Blockchain technology is gaining interest in several sectors, and not least in our own power sector, writes Jonathan Spencer Jones, content analyst at Engerati.According to a recent Navigant Research report, peer-to-peer energy trading is the use case that is gaining most traction. Earlier this year blockchain-managed energy transactions – believed to be the first in the world – were demonstrated in a Brooklyn, New York microgrid. In Australia a start up, Power Ledger, has announced plans to trial blockchain solar trading in Perth. And while these pioneering efforts are from stakeholders other than utilities, recognizing the potential is Spanish utility Endesa which is setting up a blockchain lab to support its development and application. [Utilities recognising blockchain opportunities]
Demand management is becoming a key component of 21st century network management to support the integration of renewables and to defer costly generation development. In addition to being seamless for the customer, for small communities such as on a minigrid, the demand curtailment needs to be equitable with no load unduly burdened over others. These were some of the considerations for installing a demand management system for a remote off-grid community in western Scotland. [Meeting the remote minigrid energy management challenge] In addition to demonstrating the importance of load switching in balancing capacity, this project also highlights that solutions don’t need to be either too complex or too costly.
Advanced microgrids with a controller to manage the microgrid and its interaction with the utility grid have the potential to become a key element of the transforming electricity architecture. [Microgrids in the 21st century power system] With the move towards decentralization and their potential to integrate local renewable energies, microgrids can support energy security and grid resiliency whether off grid or as a grid connected community facility. However, regulation and standards, as well as improvements and cost reductions in technology are essential to this vision.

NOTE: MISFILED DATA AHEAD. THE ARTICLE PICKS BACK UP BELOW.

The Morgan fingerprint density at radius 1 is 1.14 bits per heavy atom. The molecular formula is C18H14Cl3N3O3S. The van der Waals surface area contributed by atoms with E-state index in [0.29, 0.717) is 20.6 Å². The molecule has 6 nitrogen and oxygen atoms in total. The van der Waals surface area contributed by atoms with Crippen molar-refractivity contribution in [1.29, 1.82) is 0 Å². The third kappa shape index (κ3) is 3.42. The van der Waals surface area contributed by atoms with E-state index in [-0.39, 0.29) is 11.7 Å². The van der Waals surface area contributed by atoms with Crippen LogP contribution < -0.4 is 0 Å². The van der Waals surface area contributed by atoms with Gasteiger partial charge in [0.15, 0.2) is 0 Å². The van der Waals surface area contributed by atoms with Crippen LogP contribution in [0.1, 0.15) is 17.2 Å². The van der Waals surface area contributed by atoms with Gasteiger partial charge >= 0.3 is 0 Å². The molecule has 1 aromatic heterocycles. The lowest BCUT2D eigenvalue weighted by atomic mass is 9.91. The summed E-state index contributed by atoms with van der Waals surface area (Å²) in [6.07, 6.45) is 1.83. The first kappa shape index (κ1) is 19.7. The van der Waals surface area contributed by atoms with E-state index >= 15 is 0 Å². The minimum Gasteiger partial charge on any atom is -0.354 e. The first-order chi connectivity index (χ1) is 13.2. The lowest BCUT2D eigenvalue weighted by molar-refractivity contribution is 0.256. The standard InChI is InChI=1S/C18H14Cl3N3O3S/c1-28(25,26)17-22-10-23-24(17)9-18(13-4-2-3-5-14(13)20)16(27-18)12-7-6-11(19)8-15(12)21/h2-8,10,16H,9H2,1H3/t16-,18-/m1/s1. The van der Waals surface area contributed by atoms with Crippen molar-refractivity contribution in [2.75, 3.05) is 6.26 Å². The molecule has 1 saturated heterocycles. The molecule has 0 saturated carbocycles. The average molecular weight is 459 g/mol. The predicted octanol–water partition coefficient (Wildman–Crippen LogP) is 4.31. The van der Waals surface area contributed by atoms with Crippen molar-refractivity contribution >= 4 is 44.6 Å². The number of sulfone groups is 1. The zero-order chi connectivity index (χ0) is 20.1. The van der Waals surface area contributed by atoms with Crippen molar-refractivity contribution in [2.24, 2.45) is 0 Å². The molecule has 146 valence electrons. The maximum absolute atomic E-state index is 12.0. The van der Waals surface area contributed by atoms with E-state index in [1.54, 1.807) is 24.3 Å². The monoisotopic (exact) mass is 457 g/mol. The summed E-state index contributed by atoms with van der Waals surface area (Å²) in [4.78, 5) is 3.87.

Mobile changing traditional engagement strategies
Mobile is the most rapidly adopted consumer technology in history – and it is transforming every aspect of daily life from how we interact with one another to how we source products and services. Despite these developments utilities have been slower to exploit the power of digital than other sectors and so there is significant unexploited potential for the sector, a space that Tendril’s MyHome mobile app is aimed at filling. [Harnessing mobile for utility customer engagement]
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